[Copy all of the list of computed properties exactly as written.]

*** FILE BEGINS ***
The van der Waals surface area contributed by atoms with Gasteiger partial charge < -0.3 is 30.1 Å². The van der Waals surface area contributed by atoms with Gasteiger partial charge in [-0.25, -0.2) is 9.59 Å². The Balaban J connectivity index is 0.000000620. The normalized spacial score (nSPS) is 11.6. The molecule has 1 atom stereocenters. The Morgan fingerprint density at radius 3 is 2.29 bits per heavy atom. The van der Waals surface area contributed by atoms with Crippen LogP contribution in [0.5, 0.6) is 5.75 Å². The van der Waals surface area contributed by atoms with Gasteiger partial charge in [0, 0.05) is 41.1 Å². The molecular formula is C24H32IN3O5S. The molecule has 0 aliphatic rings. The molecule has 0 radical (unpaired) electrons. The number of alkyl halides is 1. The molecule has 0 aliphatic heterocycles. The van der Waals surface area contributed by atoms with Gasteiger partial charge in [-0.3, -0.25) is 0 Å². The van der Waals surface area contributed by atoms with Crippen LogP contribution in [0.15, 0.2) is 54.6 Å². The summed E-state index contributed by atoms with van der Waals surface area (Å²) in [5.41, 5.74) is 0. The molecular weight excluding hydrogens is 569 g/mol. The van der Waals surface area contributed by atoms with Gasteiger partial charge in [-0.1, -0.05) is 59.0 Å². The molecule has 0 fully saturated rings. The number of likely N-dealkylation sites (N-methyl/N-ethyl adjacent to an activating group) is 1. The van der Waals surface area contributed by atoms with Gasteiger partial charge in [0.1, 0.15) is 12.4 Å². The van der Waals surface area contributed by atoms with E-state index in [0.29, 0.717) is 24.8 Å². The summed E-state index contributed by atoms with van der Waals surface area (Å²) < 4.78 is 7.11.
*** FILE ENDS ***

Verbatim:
The van der Waals surface area contributed by atoms with Gasteiger partial charge < -0.3 is 30.1 Å². The van der Waals surface area contributed by atoms with Gasteiger partial charge in [-0.25, -0.2) is 9.59 Å². The Balaban J connectivity index is 0.000000620. The normalized spacial score (nSPS) is 11.6. The molecule has 1 atom stereocenters. The Morgan fingerprint density at radius 3 is 2.29 bits per heavy atom. The van der Waals surface area contributed by atoms with Crippen LogP contribution in [0.5, 0.6) is 5.75 Å². The van der Waals surface area contributed by atoms with Gasteiger partial charge in [0, 0.05) is 41.1 Å². The molecular formula is C24H32IN3O5S. The molecule has 0 aliphatic rings. The molecule has 0 radical (unpaired) electrons. The number of alkyl halides is 1. The molecule has 0 aliphatic heterocycles. The van der Waals surface area contributed by atoms with Gasteiger partial charge in [-0.3, -0.25) is 0 Å². The van der Waals surface area contributed by atoms with Crippen LogP contribution in [0.15, 0.2) is 54.6 Å². The summed E-state index contributed by atoms with van der Waals surface area (Å²) in [5.41, 5.74) is 0. The molecular weight excluding hydrogens is 569 g/mol. The van der Waals surface area contributed by atoms with Gasteiger partial charge in [-0.1, -0.05) is 59.0 Å². The molecule has 0 fully saturated rings. The number of likely N-dealkylation sites (N-methyl/N-ethyl adjacent to an activating group) is 1. The van der Waals surface area contributed by atoms with Gasteiger partial charge in [0.1, 0.15) is 12.4 Å². The van der Waals surface area contributed by atoms with E-state index in [0.29, 0.717) is 24.8 Å². The summed E-state index contributed by atoms with van der Waals surface area (Å²) < 4.78 is 7.11.